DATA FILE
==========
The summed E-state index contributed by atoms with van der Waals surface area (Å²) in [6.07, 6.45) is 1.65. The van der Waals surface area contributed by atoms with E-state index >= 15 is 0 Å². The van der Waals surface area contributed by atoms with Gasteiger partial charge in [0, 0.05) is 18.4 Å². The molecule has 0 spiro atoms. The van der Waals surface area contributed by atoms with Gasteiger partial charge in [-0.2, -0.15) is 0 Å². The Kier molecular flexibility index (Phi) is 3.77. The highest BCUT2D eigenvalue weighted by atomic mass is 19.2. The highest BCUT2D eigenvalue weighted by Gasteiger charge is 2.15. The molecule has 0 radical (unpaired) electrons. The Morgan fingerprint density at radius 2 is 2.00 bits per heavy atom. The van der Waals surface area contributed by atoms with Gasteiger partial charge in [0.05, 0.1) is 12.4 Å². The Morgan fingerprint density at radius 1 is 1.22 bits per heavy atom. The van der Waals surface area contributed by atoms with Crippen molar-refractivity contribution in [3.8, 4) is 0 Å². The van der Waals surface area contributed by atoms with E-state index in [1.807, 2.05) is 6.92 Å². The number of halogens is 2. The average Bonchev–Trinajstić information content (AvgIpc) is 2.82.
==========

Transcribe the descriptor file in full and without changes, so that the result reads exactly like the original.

The summed E-state index contributed by atoms with van der Waals surface area (Å²) in [6.07, 6.45) is 1.65. The van der Waals surface area contributed by atoms with E-state index >= 15 is 0 Å². The van der Waals surface area contributed by atoms with Gasteiger partial charge in [0, 0.05) is 18.4 Å². The molecule has 0 spiro atoms. The van der Waals surface area contributed by atoms with Gasteiger partial charge in [-0.2, -0.15) is 0 Å². The Kier molecular flexibility index (Phi) is 3.77. The highest BCUT2D eigenvalue weighted by atomic mass is 19.2. The highest BCUT2D eigenvalue weighted by Gasteiger charge is 2.15. The molecule has 0 radical (unpaired) electrons. The Morgan fingerprint density at radius 2 is 2.00 bits per heavy atom. The van der Waals surface area contributed by atoms with Gasteiger partial charge in [0.05, 0.1) is 12.4 Å². The Morgan fingerprint density at radius 1 is 1.22 bits per heavy atom. The van der Waals surface area contributed by atoms with Crippen molar-refractivity contribution in [3.8, 4) is 0 Å². The van der Waals surface area contributed by atoms with E-state index in [1.807, 2.05) is 6.92 Å². The number of halogens is 2. The average Bonchev–Trinajstić information content (AvgIpc) is 2.82.